UCD Dublin is looking for potential PhD students interested in wireless location systems.
Ph.D. and M.Sc. Studentships in WiFi LocationUCD Dublin is currently potential Ph.D. and M.Sc. students in the Complex and Adaptive Systems Laboratory and the School of Computer Science and Informatics, University College Dublin (UCD), Ireland. The studentships are part of a collaborative international project to research and develop novel algorithms, solutions and applications for indoor localization based on WiFi.
The successful candidates will have obtained, or will expect to obtain, a 1st class or 2.1 Honours degree in Computer Science, Electronic Engineering, or a related discipline. For the Ph.D. position, a Masters degree or commercial experience in a relevant area is an advantage. Preference will be given to applicants with expertise in one or more of the following areas: Digital Signal Processing, Location Estimation, and Wireless Communications.
We expect that the Ph.D. positions will be funded for 4 years while the M.Sc. position will be funded for 2 years. All positions are full-time. The positions will include payment of a tax-free student stipend and fees. The anticipated starting date for the positions is 1st October 2012, or as soon as possible thereafter.
Enquiries should be sent to Dr Chris Bleakley, Complex and Adaptive Systems Laboratory (CASL), School of Computer Science and Informatics (CSI), University College Dublin (UCD), Belfield, Dublin 4, Ireland; email: firstname.lastname@example.org; tel: +353 1 716 5353.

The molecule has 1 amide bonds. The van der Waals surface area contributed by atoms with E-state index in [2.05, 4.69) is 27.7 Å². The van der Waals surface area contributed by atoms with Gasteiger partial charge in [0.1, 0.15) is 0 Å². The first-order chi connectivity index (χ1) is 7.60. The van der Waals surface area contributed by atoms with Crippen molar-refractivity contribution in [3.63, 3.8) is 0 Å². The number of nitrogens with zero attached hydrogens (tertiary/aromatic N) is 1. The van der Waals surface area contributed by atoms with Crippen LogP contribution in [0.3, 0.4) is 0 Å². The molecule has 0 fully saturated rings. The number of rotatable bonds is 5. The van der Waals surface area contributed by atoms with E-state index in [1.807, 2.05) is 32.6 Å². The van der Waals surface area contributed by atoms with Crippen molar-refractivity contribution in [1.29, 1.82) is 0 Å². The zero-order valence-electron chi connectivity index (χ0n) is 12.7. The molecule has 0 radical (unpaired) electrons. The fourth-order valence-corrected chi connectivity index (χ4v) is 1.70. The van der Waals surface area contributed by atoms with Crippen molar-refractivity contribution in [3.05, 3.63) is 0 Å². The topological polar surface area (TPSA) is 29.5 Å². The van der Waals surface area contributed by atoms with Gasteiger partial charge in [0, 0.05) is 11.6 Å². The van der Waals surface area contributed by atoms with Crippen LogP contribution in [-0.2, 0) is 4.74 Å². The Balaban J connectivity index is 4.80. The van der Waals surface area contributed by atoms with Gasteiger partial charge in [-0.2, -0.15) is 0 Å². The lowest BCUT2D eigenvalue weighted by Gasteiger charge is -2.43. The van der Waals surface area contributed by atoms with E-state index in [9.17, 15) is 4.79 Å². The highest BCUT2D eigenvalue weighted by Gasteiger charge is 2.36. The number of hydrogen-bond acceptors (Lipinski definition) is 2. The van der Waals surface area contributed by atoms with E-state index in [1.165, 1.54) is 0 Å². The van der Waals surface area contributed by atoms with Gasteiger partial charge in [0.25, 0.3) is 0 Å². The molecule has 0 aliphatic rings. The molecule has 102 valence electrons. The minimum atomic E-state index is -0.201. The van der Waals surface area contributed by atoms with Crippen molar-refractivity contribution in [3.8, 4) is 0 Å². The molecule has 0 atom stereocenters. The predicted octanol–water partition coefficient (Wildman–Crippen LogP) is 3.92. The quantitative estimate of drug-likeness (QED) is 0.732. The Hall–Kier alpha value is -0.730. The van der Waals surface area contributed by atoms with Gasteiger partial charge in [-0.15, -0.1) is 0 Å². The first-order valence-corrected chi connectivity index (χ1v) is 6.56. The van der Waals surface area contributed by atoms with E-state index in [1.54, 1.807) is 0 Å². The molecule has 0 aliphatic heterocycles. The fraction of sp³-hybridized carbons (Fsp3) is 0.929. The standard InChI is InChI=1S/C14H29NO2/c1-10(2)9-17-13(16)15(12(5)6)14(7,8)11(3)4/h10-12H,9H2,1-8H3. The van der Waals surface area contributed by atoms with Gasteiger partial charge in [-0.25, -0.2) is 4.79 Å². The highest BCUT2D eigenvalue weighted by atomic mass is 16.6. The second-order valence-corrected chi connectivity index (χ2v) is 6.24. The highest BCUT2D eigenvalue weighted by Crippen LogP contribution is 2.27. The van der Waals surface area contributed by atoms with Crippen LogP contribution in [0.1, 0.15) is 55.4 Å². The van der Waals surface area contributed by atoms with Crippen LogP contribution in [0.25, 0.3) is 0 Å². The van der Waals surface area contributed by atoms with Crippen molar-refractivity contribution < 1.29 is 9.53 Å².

[Updated 13Aug2012 with final confirmation of the grant.]
Blackout (All Clear, #1)
While I enjoyed the descriptions of the scenes in this book, and its invocation of an Oxford in forty years' time that's almost identical to the present, I found it quite slow and lacking in resolution. I realise (now) that it's the first in a series, but it leaves far too much hanging to work as a stand-alone novel (as many series manage to do).
2/5. Finished 01 August 2012.
(Originally published on Goodreads.)
We have some short-term Scholarship positions available in dependable systems.
The University of St Andrews and NUI Maynooth have the first edition of the new Erasmus Mundus MSc in Dependable Software Systems (DESEM) starting in September. There are EMMC Scholar positions available on this programme. These scholars will engage in teaching and help with the evaluation of student project work among other duties.
Positions have to be held for a minimum of 2 weeks. The Scholarship value is € 2,400 for a two-week stay with a maximum of € 14,400 for a three-month stay. We have the equivalent of 17 two week scholarships available for 2012/13.
Applicants have to be associated with a third country (non-European) HEI.
Details are available from: http://erasmusmundus.nuim.ie/courses/desem/node/53
The Seventh International Workshop on Middleware Tools, Services and Run-time Support for Sensor Networks (MidSens’12) will be co-located with Middleware 2012 (December 3rd - 7th, 2012) in Montreal, Canada
The aim of MidSens'12 is to stimulate research in the specific domain of middleware for sensor networks. The particular focus of MidSens'12 is the realization of multi-user, multi-purpose and federated sensing platforms that are capable of supporting next-generation application scenarios such as smart cities. Along with the core topic of middleware architectures, services and tool support, MidSens'12 will also seek papers describing novel programming languages, run-time support and relevant experience reports. MidSens'12 will investigate how middleware support can relieve developers from low-level, platform specific concerns, while enabling the optimal exploitation of heterogeneous resources to create sensing infrastructures of massive scale.